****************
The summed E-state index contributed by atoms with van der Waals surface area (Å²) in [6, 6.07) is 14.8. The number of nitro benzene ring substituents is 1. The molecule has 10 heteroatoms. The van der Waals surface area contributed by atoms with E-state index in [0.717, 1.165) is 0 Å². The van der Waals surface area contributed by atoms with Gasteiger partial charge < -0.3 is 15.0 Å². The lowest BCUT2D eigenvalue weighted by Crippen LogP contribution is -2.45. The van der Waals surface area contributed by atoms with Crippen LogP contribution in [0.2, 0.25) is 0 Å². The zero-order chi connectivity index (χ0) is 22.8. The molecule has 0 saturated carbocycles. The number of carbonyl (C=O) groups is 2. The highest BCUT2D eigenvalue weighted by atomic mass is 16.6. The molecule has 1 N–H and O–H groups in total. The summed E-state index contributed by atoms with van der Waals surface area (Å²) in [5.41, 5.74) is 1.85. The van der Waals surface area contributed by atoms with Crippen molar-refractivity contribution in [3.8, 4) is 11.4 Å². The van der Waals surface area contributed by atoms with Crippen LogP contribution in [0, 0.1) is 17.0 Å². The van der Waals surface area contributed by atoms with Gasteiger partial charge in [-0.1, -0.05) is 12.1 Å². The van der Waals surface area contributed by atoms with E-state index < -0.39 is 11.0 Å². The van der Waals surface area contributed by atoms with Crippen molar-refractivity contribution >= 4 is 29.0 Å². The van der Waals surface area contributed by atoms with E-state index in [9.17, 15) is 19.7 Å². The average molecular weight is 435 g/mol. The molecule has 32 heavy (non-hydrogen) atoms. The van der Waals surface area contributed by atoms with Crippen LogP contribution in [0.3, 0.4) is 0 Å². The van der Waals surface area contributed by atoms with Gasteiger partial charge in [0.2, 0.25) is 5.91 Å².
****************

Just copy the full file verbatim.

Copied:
The summed E-state index contributed by atoms with van der Waals surface area (Å²) in [6, 6.07) is 14.8. The number of nitro benzene ring substituents is 1. The molecule has 10 heteroatoms. The van der Waals surface area contributed by atoms with E-state index in [0.717, 1.165) is 0 Å². The van der Waals surface area contributed by atoms with Gasteiger partial charge < -0.3 is 15.0 Å². The lowest BCUT2D eigenvalue weighted by Crippen LogP contribution is -2.45. The van der Waals surface area contributed by atoms with Crippen LogP contribution in [0.2, 0.25) is 0 Å². The zero-order chi connectivity index (χ0) is 22.8. The molecule has 0 saturated carbocycles. The number of carbonyl (C=O) groups is 2. The highest BCUT2D eigenvalue weighted by atomic mass is 16.6. The molecule has 1 N–H and O–H groups in total. The summed E-state index contributed by atoms with van der Waals surface area (Å²) in [5.41, 5.74) is 1.85. The van der Waals surface area contributed by atoms with Crippen molar-refractivity contribution in [3.8, 4) is 11.4 Å². The van der Waals surface area contributed by atoms with Crippen LogP contribution in [0, 0.1) is 17.0 Å². The van der Waals surface area contributed by atoms with Gasteiger partial charge in [-0.1, -0.05) is 12.1 Å². The van der Waals surface area contributed by atoms with E-state index < -0.39 is 11.0 Å². The van der Waals surface area contributed by atoms with Crippen molar-refractivity contribution >= 4 is 29.0 Å². The van der Waals surface area contributed by atoms with E-state index in [9.17, 15) is 19.7 Å². The average molecular weight is 435 g/mol. The molecule has 32 heavy (non-hydrogen) atoms. The van der Waals surface area contributed by atoms with Crippen LogP contribution in [0.3, 0.4) is 0 Å². The van der Waals surface area contributed by atoms with Gasteiger partial charge in [0.2, 0.25) is 5.91 Å².